2nd Train to Pittsburgh Hinges on NS Study

Norfolk Southern is conducting a study that it expects to complete in the second half of 2020 of capital improvements it wants to see before agreeing to host a second Amtrak train between Pittsburgh and Harrisburg, Pennsylvania.

Amtrak currently operates the New York-Pittsburgh Pennsylvanian over the route and the Pennsylvania Department of Transportation along with local officials have been pressing for several years for additional service.

Communities along the route want the option of being able to travel to Pittsburgh on day trips.

The Pennsylvanian is scheduled to depart Pittsburgh in early morning and arrive in the evening.

Jennie Granger, PennDOT’s deputy secretary for multimodal transportation said this week that her agency has asked Amtrak to consider adding a second train between Pittsburgh and Harrisburg.

“What would it take?” she said PennDOT asked the national passenger carrier. “What would a second round-trip train a day look like? Give us a timetable. Ideally, how would this work with the Keystone trains on the eastern part of the state? How would we make it work with Penn Station, going into New York?”

In response Amtrak gave PennDOT a proposed timetable that it presented to Norfolk Southern.

Granger said NS responded that it would need to do a study that the state would need to fund. “The study itself is a lot like a traffic study,” Granger said. “It takes into account their freight movements, both historically and what they’re projecting going forward … and then, how does that interact with our proposed two trains a day?”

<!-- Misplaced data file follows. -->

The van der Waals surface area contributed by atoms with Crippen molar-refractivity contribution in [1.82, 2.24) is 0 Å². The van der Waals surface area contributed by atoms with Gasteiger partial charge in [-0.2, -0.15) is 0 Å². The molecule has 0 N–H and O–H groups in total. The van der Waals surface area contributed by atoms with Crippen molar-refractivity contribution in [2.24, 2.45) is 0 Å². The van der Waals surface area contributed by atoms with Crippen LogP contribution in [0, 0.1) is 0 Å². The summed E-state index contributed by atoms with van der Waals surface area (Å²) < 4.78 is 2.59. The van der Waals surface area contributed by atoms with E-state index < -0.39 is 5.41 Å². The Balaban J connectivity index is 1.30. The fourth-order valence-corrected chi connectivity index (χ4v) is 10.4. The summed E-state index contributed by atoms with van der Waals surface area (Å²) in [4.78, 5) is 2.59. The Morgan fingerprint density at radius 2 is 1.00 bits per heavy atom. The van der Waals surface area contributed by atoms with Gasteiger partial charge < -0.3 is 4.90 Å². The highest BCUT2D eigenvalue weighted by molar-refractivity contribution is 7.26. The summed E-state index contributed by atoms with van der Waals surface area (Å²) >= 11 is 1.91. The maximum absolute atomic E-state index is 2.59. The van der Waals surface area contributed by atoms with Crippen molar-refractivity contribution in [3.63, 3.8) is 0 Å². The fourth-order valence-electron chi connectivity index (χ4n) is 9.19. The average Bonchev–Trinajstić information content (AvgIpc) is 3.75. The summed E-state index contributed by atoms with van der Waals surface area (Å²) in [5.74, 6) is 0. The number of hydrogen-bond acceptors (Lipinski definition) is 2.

Granger told a luncheon meeting of the Cambria Regional Chamber of Commerce in Johnstown, Pennsylvania, that because NS owns the track, it can say who does or does not run on it.

“If they don’t want Amtrak on it, they don’t have to let them run another train a day. That’s all there is to it,” she said.

Once the NS study had been completed and presented to PennDOT, Granger said the agency will “have a better-educated idea of how to proceed with that service.”

The demands that NS is likely to make will be hefty.

During a August 28 Pennsylvania House Transportation Committee meeting in Altoona NS spokesman Rudy Husband said the Pittsburgh Line is already stretched to capacity with 40 to 60 trains a day.

He said adding more passenger rail service could require the construction of separate portions of track or of an entire separate track.

Husband argued that NS is not opposed to passenger rail, but that adding more service is complicated.

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